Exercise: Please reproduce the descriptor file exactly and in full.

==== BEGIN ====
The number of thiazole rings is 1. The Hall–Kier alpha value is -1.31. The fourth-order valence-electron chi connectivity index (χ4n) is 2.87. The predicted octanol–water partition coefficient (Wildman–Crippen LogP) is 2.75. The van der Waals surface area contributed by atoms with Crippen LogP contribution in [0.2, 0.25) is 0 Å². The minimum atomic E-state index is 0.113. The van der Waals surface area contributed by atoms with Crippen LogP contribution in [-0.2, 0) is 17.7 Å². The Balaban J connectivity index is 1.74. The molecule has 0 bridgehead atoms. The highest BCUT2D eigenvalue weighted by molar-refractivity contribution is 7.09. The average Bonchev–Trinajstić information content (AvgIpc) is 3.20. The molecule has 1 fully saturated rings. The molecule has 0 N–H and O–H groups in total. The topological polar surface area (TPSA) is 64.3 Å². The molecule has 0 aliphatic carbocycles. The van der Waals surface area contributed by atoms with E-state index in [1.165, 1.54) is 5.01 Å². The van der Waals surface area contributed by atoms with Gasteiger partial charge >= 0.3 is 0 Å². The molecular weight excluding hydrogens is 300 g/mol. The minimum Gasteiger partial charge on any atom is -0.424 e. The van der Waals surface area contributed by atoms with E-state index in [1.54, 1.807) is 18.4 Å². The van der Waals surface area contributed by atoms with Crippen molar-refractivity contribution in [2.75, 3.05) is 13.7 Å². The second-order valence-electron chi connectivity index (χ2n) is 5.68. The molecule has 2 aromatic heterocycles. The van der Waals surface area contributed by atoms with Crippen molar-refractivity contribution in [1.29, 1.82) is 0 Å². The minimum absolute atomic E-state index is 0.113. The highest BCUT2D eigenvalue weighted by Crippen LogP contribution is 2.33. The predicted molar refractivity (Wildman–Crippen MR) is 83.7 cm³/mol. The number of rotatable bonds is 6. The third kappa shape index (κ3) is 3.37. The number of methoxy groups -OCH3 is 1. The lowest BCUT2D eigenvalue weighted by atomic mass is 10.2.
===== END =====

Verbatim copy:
The number of thiazole rings is 1. The Hall–Kier alpha value is -1.31. The fourth-order valence-electron chi connectivity index (χ4n) is 2.87. The predicted octanol–water partition coefficient (Wildman–Crippen LogP) is 2.75. The van der Waals surface area contributed by atoms with Crippen LogP contribution in [0.2, 0.25) is 0 Å². The minimum atomic E-state index is 0.113. The van der Waals surface area contributed by atoms with Crippen LogP contribution in [-0.2, 0) is 17.7 Å². The Balaban J connectivity index is 1.74. The molecule has 0 bridgehead atoms. The highest BCUT2D eigenvalue weighted by molar-refractivity contribution is 7.09. The average Bonchev–Trinajstić information content (AvgIpc) is 3.20. The molecule has 1 fully saturated rings. The molecule has 0 N–H and O–H groups in total. The topological polar surface area (TPSA) is 64.3 Å². The molecule has 0 aliphatic carbocycles. The van der Waals surface area contributed by atoms with E-state index in [1.165, 1.54) is 5.01 Å². The van der Waals surface area contributed by atoms with Gasteiger partial charge >= 0.3 is 0 Å². The molecular weight excluding hydrogens is 300 g/mol. The minimum Gasteiger partial charge on any atom is -0.424 e. The van der Waals surface area contributed by atoms with E-state index in [1.54, 1.807) is 18.4 Å². The van der Waals surface area contributed by atoms with Crippen molar-refractivity contribution in [2.75, 3.05) is 13.7 Å². The second-order valence-electron chi connectivity index (χ2n) is 5.68. The molecule has 2 aromatic heterocycles. The van der Waals surface area contributed by atoms with Crippen molar-refractivity contribution in [1.29, 1.82) is 0 Å². The minimum absolute atomic E-state index is 0.113. The highest BCUT2D eigenvalue weighted by Crippen LogP contribution is 2.33. The predicted molar refractivity (Wildman–Crippen MR) is 83.7 cm³/mol. The number of rotatable bonds is 6. The third kappa shape index (κ3) is 3.37. The number of methoxy groups -OCH3 is 1. The lowest BCUT2D eigenvalue weighted by atomic mass is 10.2.